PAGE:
And that’s it! Pretty simple, right? With this process in place, we can empower our members to decide which communities to launch.
TruStory’s first member-led communities
Not long after rolling out this process, a few of our passionate members decided to take on the mission of launching new communities. The first two member-led ones were “Programming” and “Data Security & Privacy”. Here’s a little about both:
“True, many programmers find Stack Overflow indispensable. And no shortage of programming tutorials exist online. But TruStory facilitates debate which will provide unique value to programmers. Debates unflatten the advice given on the internet by pushing the most agreed on arguments to the top. For example, should I use X or Y framework? Equally compelling blog posts promote both X and Y. A debate for this question would tease out which framework works best, and in which situation. That would be totally useful.”
“Privacy/InfoSec is not only a highly interesting topic, but it is one that would be perfect for a platform such as TruStory. Other platforms have limited communities on this subject, and limited structure for it. TruStory’s format and focus on intellectual debate means it would be very attractive to those who really want to talk seriously about privacy and data security, by allowing users to properly structure arguments and link plenty of resources, such as documents detailing privacy violations. This category will foster not only philosophical discussion about the meaning/application of privacy, but also how to attain it.”
The debates made it clear that these could both flourish into compelling communities. Thanks to our Programming missionaries (shout out to owenfernau, paulapivat, hari_krish_) and Privacy & Data Security missionaries (shout out to VxrxnGxxl, williamjrhodes, haggsbason) for working hard to ensure these new communities are off to an incredibly promising start!
Do politics have a place on TruStory?
Of course, it was only a matter of time before a debate about whether TruStory should launch a Politics community would come up.
Although I knew this day would come, I was always personally against launching a Politics community for many of the same reasons mentioned by our members:
“A politics category may destabilize the collegiate culture of TruStory while it’s in its nascent stage. It’s better to hold off for now.”
“This category will undermine TruStory’s ideal of “stop yelling, start debating”, and will alienate many users from the entire platform.”
In all honesty, a large part of my hesitation to launch a Politics community stemmed from social conditioning and scar tissue. After all, nearly every political debate on Twitter and TV ends up being a complete shit show. But the arguments for launching it were too riveting to ignore.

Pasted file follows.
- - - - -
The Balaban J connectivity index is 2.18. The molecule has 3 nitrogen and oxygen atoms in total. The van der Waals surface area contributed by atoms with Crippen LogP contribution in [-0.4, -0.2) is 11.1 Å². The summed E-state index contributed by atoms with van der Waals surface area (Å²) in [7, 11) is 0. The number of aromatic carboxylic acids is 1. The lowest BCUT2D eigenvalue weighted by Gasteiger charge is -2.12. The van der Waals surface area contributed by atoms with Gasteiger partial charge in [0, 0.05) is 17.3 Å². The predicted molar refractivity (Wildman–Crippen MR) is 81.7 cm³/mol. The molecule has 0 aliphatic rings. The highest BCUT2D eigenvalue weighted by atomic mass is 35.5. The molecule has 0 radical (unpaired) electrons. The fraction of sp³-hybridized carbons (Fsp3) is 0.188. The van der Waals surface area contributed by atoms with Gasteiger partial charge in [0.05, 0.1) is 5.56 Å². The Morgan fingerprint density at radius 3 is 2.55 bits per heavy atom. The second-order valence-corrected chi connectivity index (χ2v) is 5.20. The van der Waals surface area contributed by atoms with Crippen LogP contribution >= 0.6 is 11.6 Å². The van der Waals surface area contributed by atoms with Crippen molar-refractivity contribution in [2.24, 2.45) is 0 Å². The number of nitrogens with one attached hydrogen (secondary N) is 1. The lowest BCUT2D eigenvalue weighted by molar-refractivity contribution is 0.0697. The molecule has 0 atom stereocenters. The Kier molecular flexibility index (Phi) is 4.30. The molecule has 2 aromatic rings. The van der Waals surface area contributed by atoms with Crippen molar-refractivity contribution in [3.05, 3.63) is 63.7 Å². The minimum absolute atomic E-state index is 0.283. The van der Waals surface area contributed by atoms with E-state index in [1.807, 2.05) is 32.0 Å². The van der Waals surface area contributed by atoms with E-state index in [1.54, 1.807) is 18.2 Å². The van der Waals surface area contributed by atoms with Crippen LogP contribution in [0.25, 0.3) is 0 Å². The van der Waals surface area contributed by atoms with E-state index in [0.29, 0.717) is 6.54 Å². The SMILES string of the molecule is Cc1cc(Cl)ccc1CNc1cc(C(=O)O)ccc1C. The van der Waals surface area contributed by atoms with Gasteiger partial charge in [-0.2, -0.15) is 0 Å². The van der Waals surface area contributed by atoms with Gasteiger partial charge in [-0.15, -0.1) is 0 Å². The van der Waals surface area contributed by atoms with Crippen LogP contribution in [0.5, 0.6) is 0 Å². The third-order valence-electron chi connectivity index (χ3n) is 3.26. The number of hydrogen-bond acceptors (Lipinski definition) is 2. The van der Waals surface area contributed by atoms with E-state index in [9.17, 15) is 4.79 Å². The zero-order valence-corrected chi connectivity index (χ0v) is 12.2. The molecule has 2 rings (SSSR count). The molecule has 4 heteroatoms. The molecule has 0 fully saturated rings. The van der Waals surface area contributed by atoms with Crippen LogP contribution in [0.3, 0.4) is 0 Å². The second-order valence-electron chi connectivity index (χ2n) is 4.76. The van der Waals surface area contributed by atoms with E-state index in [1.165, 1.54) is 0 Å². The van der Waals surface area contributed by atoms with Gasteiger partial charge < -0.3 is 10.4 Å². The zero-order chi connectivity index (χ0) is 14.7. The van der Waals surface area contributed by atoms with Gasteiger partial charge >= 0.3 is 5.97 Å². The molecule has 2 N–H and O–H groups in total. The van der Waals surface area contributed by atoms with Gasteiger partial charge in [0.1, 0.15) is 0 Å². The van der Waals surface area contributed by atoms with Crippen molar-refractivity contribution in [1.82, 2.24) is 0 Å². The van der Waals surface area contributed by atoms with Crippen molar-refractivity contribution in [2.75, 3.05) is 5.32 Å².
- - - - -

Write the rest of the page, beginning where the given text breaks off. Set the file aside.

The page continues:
“Politics is going to be one of, if not the most, discussed topics in the public consciousness over the next 1.5 years. Right now, there is no place on the internet where people can discuss politics in a purely intellectual way without getting emotionally charged. TruStory can be that platform, where people can intellectually discuss politics while always maintaining respect for the other side.”
Compelling, right? But it still didn’t feel like enough warrant to launch. Then I came across a cogent argument which completely changed my mind:
“I think adding politics as a category is a great way to ‘stress test’ the TruStory system. It is the one category where civility is most likely to breakdown as people tend to fall back on emotions and party loyalty. So as a platform that is built to encourage civil and intellectual debates, politics would be the ultimate category to help TruStory prove its effectiveness in conducting well structured and objective internet discussions around emotionally charged issues.”
Damn… how could we say no now?
TruStory’s mission is to enable productive debate. And what better way is there to put this to the test than politics?
So let’s give this a shot. We have 6 weeks to stress-test this community while it’s in Beta phase. And if things go awry, we can deactivate it, take a page out of politicians’ playbooks, and pretend it never happened (sort of).
With all of this said, I’d like to give a warm welcome to TruStory’s first Politics community: US Politics.
So far (fingers crossed), it hasn’t been too bad. In fact, I’ve actually enjoyed these debates quite a bit! And I’ve learned A LOT in the process. 🤔
The future is looking bright for this community. And if we keep this up, maybe we’ll manage to pull off something unprecedented on the internet:
“What if TruStory manages to carve out an oasis of civil debate on the internet where most discourse devolves into ad hominem?”
Too good to be Tru? 🤔 We’ll have to wait and see ;)
Join us on Beta
Follow us on Twitter
The latest Tweets from TruStory (@isTruStory). Debate claims with skin in the game. Los Angeles, CA
Subscribe to our YouTube